In 1985 Lidia Yamchuk and Hanif Shaimardanov, medical doctors in Chelyabinsk,
organized Longevity, the first macrobiotic association in the Soviet Union. At
their hospital, they have used dietary methods and acupuncture to treat many
patients, especially those suffering from leukemia, lymphoma, and other
disorders associated with exposure to nuclear radiation. Since the early 1950s,
wastes from Soviet weapons production had been dumped into Karachay Lake in
Chelyabinsk, an industrial city about nine hundred miles east of Moscow. In
particular they began incorporating miso soup into the diets of patients
suffering from radiation symptoms and cancer. "Miso is helping some of our
patients with terminal cancer to survive," Yamchuk and Shaimardanov reported.
"Their blood (and blood analysis) became better after they began to use miso in
their daily food."
Meanwhile, in Leningrad, Yuri Stavitsky, a young pathologist and medical
instructor, volunteered as a radiologist in Chernobyl after the nuclear accident
on April 26, 1986. Since then, like many disaster workers, he suffered symptoms
associated with radiation disease, including tumors of the thyroid. "Since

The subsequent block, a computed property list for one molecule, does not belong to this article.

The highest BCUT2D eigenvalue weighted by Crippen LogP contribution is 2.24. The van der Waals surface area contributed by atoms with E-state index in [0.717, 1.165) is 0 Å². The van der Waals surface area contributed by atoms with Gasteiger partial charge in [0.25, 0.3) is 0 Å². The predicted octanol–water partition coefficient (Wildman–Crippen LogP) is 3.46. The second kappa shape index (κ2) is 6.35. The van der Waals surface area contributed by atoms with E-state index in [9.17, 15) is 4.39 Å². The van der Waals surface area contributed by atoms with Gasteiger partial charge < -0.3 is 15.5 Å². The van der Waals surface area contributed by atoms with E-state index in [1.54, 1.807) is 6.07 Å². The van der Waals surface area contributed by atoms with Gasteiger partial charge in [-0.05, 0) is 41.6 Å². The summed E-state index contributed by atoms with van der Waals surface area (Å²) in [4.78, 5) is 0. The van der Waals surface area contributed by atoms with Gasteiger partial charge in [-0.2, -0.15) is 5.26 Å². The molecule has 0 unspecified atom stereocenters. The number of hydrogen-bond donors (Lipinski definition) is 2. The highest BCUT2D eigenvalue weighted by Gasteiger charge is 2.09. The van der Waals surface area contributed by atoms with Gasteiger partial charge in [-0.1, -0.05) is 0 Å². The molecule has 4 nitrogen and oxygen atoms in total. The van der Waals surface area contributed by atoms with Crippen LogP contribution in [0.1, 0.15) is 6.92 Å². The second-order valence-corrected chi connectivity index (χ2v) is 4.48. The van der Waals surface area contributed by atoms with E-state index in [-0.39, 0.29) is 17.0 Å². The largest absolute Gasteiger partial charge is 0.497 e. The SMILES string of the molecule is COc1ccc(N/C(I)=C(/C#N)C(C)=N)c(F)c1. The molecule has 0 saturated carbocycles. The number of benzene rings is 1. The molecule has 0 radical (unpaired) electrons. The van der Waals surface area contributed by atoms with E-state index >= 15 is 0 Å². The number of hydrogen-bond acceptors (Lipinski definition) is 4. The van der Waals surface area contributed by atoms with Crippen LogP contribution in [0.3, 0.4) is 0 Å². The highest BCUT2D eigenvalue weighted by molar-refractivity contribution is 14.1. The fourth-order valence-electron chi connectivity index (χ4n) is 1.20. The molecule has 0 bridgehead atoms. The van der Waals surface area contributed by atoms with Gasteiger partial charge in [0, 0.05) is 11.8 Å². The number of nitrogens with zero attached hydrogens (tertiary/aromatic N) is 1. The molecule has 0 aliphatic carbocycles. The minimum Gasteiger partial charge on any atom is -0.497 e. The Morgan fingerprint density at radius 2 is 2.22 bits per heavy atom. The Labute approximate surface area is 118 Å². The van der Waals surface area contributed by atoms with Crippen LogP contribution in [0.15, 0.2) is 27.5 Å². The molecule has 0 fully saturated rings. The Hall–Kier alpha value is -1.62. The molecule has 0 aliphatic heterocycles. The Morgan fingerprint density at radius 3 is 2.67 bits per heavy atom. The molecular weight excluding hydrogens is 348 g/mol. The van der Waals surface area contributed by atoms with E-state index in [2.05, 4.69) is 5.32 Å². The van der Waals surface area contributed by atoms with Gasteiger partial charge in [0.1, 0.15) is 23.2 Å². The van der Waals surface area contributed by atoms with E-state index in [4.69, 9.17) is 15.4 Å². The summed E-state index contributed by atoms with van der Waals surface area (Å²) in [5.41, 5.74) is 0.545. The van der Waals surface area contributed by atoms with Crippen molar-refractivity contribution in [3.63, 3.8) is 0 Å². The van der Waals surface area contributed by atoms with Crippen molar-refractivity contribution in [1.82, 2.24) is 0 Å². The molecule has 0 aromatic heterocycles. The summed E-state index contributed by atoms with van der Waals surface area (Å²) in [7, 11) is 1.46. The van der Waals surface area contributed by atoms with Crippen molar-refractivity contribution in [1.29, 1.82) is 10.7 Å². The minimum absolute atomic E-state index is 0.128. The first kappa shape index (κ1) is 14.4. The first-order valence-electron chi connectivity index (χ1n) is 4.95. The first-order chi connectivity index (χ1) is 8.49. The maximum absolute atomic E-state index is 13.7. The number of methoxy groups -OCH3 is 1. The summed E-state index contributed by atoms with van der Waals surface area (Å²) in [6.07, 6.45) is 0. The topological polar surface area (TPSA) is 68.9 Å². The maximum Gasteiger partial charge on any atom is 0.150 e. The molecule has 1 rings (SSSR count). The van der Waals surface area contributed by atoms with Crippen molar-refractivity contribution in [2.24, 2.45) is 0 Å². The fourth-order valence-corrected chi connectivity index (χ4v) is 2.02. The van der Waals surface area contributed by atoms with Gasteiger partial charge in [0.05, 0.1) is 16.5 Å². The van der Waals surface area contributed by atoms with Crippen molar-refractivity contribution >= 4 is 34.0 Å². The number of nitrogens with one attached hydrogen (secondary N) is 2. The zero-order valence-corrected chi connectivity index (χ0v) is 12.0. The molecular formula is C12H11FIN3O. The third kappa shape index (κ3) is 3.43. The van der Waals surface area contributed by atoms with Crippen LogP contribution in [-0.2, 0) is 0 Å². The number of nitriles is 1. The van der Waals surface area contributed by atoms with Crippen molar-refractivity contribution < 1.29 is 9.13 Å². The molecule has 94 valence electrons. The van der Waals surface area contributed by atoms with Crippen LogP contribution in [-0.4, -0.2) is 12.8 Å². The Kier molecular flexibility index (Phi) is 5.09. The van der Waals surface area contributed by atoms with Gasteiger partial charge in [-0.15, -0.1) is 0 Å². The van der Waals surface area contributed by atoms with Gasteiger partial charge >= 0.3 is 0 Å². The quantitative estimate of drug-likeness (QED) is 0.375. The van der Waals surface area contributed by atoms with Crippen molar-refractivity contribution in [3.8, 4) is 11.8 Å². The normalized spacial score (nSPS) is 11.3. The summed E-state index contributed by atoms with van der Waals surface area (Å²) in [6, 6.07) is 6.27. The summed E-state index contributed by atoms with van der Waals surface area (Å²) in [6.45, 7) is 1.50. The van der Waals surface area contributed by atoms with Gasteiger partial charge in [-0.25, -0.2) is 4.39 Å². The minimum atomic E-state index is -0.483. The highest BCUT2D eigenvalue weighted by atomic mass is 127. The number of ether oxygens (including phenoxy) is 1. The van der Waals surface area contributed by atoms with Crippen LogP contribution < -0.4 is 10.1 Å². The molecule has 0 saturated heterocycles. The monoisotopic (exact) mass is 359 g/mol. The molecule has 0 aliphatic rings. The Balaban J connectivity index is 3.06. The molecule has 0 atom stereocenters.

beginning macrobiotics," he reported, "my condition has greatly improved."
Radioprotective foods and conventional cancer treatment
The idea that miso may offer radioprotective effects against extreme radiation
exposure has also given support to its potential use as an adjunctive therapy
for cancer patients undergoing radiation treatments.
While oncologists are likely to dismiss the idea outright -- they don't believe
in any healing foods, nutrition or protecting healthy cells at all -- the
concept has real scientific merit. This study entitled "Radioprotection of Lung
Tissue by Soy Isoflavones" concluded that "soy isoflavones showed the potential
to enhance radiation damage in tumor nodules and simultaneously protect normal
lung from radiation injury."
The study was based on non-fermented soy, which is different from miso. But
because miso is made by fermenting soy, many soy isoflavones persist during the
fermentation and are present in the resulting miso.
The conclusion of the authors was that non-fermented soy isoflavones protect
healthy cells from radiation damage:
Soy isoflavones given pre- and post-radiation protected the lungs against
adverse effects of radiation including skin injury, hair loss, increased
breathing rates, inflammation, pneumonitis and fibrosis, providing evidence for
a radioprotective effect of soy.
They also conclude that soy might be useful to use alongside radiotherapy to
both increase the toxicity of radiation to CANCER cells and decrease the
toxicity of radiation to HEALTHY cells. The cancer industry, of course, has zero
interest in any of this, since toxicity and cell damage is central to the
industry's repeat business model of recurring cancer. But for those individuals
who wish to practice dietary habits that may help prevent or reduce the damaging
effects of ionizing radiation, fermented soy in the form of miso may be an